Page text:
Developing Area Gives Actuaries Extra Influence: Pierre Laurin

Enterprise risk management (ERM) has a lot of advantages for actuaries and their companies or clients. In certain circumstances, it can also be fairly easy to introduce into a company.

That was the case for CIA member Pierre Laurin, director and head of Canadian property and casualty at Towers Watson. His experience in this area dates back to the early 1990s, when he helped develop risk management concepts while working as group chief actuary at Zurich Financial Services.

He said: "What we did then was not named ERM at the time. We only knew that the company had no measures to evaluate its own risk position, and it was necessary to see whether we were doing well.

"It was easier to introduce than I expected, as we had a fair amount of ‘buy in’ from management and other parts of the company. People were, for the most part, very interested in the concept. They saw that it made good business sense.

"The company is based in Europe, where ERM concepts were developed earlier, and the process was there to be promoted."

M. Laurin left Zurich for Towers Watson in 2005, and he says his new company is heavily involved in ERM. "I do a lot of work in this area: setting the risk appetite, reviewing the Own Risk and Solvency Assessment, stress testing, and more. ERM has lots of different aspects and affects lots of different areas. Reinsurance optimization, for example, is based on ERM concepts, and people should be asking, ‘What is the cost of the capital I am buying?’ Approaches to asset and liability management and operational risk are also related to the impact on capital.

"My gut feeling is that people see ERM as a tool that is required. The 2008 financial crisis highlighted the need to have improved models with convergences at the tail end of the risk curve. Companies said, ‘We need to get better numbers to understand what is going on.’ Now the concept has matured, and more people ask, ‘What will be the impact of this on my business? Will I improve my business by doing that?’ An ERM framework can demonstrate that things are working."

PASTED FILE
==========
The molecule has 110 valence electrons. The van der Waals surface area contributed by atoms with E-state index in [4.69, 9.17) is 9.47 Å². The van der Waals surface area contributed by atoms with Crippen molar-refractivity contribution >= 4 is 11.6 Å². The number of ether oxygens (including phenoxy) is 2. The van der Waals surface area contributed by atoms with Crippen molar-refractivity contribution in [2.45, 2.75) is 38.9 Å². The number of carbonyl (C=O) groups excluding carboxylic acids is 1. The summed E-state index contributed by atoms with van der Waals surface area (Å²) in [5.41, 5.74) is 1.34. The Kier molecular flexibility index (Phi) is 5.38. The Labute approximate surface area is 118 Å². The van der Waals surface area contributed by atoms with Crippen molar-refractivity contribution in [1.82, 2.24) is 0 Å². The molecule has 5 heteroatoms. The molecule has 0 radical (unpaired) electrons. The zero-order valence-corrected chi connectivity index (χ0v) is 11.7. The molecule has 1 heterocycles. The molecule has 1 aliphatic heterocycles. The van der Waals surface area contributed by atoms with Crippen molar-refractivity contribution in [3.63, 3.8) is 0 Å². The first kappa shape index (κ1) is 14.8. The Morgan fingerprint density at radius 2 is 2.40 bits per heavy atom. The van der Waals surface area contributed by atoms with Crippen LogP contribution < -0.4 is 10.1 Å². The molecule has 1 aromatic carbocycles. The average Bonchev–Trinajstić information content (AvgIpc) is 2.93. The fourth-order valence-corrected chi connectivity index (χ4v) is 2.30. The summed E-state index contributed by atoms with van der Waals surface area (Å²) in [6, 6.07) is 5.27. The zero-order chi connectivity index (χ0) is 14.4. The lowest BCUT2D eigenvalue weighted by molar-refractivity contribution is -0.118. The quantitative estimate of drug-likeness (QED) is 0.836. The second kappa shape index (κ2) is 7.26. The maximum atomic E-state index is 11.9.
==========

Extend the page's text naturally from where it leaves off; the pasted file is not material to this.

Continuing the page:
Despite its value, M. Laurin added, actuaries can encounter opposition to the idea of a framework that looks at every aspect of a company. "To implement an ERM process, sometimes you have to consider short-term goals. It’s a long-term process that can take five or six years to complete, but most managers will ask for short-term returns.

"Also, most people work in silos and think, ‘What will impact me is more important than anything else.’ You have to have a top-down element; it has to start from the board. But you also have to have a bottom-up approach to develop it properly."

Working in ERM can be fun, he said, as it changes actuaries’ sphere of influence. "Traditional actuaries are in pricing or reserving, for example, but ERM will look at the impact on capital. It gives you a broader view of the company and opens up a new field.

"Starting actuaries will have a fairly steep learning curve, but we are well trained for ERM and have the right background. We think in terms of a holistic perspective, and we are comfortable with uncertainty. For actuaries, ERM is here to stay."

Canadian Institute of Actuaries/Institut canadien des actuaires